Flooding pushes sediment, pollution into Lake Champlain

In the days since the flood began, researchers have been tracking huge plumes of sediment and phosphorous pollution being washed into Lake Champlain.

Aerial photographs taken by the Lake Champlain Basin Program show big swirls of brown and green, especially at the mouths of rivers.

When the weather finally warms up all that pollution could trigger algae blooms and other problems.

Brian Mann spoke with Bill Howland who heads the Lake Champlain Basin Program and who took part in the reconnaissance flights this week.  Go to full article
Village officials inspect infrastructure in Saranac Lake (Photo:  Chris Morris)
Village officials inspect infrastructure in Saranac Lake (Photo: Chris Morris)

Village of Saranac Lake faces flood damage topping $5 million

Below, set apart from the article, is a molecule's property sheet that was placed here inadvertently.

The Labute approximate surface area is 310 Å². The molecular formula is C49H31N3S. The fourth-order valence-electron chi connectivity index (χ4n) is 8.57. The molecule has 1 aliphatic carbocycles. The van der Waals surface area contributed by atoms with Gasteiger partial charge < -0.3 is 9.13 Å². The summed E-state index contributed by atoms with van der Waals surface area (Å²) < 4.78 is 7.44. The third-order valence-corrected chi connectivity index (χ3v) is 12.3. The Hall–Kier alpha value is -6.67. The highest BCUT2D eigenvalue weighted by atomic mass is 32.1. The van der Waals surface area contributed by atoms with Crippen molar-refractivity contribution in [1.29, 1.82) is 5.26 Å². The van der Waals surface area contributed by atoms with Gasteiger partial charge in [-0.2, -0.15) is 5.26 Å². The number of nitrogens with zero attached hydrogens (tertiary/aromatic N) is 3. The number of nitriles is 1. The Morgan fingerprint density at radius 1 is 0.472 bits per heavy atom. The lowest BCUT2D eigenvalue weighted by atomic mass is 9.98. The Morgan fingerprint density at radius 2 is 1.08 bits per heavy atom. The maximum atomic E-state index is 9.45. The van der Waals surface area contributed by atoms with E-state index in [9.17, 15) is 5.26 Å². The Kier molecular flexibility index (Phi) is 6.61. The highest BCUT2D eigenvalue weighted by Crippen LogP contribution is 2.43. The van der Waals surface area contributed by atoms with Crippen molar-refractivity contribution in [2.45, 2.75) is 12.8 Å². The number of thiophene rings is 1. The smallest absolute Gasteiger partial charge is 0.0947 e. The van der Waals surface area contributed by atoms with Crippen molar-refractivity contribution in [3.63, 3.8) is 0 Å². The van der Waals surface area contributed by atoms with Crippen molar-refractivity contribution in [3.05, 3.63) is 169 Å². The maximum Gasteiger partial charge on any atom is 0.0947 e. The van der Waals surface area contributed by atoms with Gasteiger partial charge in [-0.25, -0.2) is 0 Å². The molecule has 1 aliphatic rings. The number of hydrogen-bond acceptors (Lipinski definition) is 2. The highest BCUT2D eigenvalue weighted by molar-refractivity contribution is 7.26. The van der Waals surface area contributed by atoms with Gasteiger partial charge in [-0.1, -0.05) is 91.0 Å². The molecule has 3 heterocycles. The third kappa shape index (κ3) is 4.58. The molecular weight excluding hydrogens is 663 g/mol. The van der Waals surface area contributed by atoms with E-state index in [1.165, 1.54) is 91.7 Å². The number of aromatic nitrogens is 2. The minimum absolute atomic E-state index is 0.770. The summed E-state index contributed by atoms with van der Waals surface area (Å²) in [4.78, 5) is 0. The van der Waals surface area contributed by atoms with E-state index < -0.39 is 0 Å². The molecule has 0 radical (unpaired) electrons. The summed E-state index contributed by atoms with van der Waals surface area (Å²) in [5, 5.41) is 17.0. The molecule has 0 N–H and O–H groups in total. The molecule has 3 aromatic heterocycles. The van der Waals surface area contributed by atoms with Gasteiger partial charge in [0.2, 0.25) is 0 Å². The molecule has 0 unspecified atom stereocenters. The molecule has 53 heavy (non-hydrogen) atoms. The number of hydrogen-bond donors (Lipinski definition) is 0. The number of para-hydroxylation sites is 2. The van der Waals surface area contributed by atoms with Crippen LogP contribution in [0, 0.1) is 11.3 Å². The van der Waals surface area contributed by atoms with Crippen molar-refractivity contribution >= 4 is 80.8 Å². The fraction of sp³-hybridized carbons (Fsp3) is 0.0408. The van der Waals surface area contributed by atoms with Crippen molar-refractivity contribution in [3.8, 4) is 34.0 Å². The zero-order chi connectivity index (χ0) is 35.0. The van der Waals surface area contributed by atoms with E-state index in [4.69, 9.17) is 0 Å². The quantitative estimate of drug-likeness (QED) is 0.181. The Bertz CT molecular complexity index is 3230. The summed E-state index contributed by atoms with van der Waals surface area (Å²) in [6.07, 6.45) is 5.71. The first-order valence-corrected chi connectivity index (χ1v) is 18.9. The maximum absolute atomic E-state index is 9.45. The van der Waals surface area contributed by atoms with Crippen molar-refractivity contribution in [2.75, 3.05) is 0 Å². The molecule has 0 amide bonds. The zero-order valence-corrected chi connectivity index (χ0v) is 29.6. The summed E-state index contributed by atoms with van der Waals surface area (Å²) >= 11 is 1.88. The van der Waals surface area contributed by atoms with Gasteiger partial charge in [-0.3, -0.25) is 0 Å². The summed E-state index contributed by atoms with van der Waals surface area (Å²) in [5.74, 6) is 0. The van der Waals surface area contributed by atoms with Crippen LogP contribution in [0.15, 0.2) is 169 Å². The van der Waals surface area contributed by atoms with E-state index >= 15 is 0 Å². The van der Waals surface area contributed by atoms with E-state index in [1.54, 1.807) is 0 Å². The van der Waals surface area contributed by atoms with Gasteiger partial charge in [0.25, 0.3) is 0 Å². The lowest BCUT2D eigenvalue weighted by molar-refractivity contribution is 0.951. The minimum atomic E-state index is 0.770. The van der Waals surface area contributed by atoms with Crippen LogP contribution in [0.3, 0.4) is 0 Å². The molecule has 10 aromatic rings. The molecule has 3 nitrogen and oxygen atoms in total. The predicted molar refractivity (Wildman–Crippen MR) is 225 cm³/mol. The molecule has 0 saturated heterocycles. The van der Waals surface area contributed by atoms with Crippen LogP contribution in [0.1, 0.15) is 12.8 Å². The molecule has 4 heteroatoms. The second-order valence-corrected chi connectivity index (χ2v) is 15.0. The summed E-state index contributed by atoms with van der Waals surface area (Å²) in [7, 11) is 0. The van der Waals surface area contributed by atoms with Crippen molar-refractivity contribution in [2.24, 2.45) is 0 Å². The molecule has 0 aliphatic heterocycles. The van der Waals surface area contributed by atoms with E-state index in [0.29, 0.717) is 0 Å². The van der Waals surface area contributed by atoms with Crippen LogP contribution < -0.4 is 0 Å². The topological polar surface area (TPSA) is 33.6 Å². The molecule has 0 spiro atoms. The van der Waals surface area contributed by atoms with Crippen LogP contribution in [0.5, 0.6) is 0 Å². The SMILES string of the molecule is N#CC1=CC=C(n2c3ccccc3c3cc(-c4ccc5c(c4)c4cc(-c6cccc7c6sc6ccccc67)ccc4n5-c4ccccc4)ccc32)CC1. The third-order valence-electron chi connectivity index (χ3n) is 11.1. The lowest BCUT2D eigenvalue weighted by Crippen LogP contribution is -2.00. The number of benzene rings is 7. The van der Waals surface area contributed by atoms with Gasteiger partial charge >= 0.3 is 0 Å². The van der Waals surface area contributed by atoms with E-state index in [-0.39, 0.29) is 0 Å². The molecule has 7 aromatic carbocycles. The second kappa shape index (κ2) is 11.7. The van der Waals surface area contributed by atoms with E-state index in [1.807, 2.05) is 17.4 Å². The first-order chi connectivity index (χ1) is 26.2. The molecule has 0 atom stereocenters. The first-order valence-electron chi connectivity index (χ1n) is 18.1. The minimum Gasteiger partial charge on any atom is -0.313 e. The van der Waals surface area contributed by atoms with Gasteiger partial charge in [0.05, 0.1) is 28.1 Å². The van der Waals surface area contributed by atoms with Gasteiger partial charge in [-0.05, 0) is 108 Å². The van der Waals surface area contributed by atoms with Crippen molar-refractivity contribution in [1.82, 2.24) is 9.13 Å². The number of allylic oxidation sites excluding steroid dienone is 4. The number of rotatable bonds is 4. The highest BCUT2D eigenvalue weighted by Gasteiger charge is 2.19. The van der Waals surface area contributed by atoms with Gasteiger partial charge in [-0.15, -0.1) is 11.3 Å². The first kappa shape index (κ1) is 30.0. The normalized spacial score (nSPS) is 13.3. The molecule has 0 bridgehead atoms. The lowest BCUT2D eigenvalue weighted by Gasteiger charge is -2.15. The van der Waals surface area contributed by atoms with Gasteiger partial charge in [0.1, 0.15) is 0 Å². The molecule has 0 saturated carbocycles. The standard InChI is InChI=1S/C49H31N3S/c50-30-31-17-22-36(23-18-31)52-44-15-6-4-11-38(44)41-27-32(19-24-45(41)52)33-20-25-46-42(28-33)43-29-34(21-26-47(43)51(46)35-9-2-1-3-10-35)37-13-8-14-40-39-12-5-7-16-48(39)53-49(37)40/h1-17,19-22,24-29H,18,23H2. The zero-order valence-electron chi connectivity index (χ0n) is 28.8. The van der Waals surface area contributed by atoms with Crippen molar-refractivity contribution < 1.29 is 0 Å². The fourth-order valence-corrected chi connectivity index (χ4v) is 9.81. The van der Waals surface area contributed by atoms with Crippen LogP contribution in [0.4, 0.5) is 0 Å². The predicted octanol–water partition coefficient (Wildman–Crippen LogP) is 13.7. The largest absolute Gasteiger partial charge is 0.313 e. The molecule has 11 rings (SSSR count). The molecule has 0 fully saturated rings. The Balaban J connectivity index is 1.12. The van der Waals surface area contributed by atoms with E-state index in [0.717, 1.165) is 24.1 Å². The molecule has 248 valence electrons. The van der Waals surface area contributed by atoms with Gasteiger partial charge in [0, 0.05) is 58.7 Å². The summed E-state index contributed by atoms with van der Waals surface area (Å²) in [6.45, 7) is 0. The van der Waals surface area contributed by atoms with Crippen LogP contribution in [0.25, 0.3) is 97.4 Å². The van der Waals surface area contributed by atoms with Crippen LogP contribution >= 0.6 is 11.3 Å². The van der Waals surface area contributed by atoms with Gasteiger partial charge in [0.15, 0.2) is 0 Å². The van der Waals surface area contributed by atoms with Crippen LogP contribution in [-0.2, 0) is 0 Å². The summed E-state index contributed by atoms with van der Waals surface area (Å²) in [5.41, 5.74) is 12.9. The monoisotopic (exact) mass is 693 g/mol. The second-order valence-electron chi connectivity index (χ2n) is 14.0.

Emergency officials in Saranac Lake and Tupper Lake will be keeping a close watch on the water levels in their flood-swollen lakes and rivers again today.

Although conditions had stabilized in recent days, heavy rain moved through the Adirondacks Tuesday and more is in the forecast today, giving rise to fears that the local waterways could rise again.

Meanwhile, initial assessments have been compiled of some of the damage caused by the flooding over the past week in Franklin County. Chris Knight reports.  Go to full article
A crew works in Keeseville (Photos:  Brian Mann)
A crew works in Keeseville (Photos: Brian Mann)